Upon completion of this course, the student should be able to develop and use accounting information to plan and control operations, value inventory, determine income in a manufacturing environment, and evaluate subsequent results. 3 hrs./wk.

Course Fees:

None

Supplies:

Refer to the instructor's course syllabus for details about any supplies that may be required.

Objectives

  1. Demonstrate a working knowledge of all cost accounting terms and concepts.
  2. Calculate breakeven, target net income and other cost-profit-volume decisions.
  3. Cost inventory using a job order cost system.
  4. Cost inventory using a process order cost system on either a FIFO or average cost basis.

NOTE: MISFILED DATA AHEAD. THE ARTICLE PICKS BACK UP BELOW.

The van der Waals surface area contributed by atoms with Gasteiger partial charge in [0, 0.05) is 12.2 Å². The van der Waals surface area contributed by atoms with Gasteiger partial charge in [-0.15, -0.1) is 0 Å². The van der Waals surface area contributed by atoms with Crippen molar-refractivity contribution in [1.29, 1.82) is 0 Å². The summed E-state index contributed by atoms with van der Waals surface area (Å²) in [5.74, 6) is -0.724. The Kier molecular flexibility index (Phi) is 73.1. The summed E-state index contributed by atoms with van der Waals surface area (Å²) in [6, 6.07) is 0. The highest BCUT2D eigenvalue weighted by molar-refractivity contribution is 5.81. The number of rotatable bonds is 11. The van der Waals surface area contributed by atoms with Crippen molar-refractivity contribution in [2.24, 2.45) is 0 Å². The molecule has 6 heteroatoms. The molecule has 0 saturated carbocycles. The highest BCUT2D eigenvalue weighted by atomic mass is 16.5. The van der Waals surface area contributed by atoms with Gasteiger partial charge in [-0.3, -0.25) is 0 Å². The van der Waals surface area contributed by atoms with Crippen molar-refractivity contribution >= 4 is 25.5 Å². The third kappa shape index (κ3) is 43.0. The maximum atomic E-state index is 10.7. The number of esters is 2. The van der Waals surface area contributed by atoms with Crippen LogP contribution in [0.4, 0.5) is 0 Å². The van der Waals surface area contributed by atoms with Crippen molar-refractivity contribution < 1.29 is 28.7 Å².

5. Account for joint and by-products, scrap, spoilage, waste and defective units in a manufacturing environment.
  6. Compute transfer prices using various methods and determine impact on segments profitability.
  7. Account for materials, labor, overhead and related variances in a standard cost system.
  8. Prepare and interpret financial statements using absorption and variable costing methods.

Content Outline and Competencies:

I. General Overview to Manufacturing Accounting
   A. Define cost terms and concepts.
   B. Analyze the types of costs and their relationships in computing cost
of goods sold and net income.
   C. Calculate cost – volume-profit relationships to guide management
decision making.

II. Cost Systems to Account for Accounting Information
   A. Job order costing
      1. Calculate work-in-process inventory, finished goods inventory and
cost of goods sold utilizing a job order cost accounting system.
      2. Journalize the necessary entries.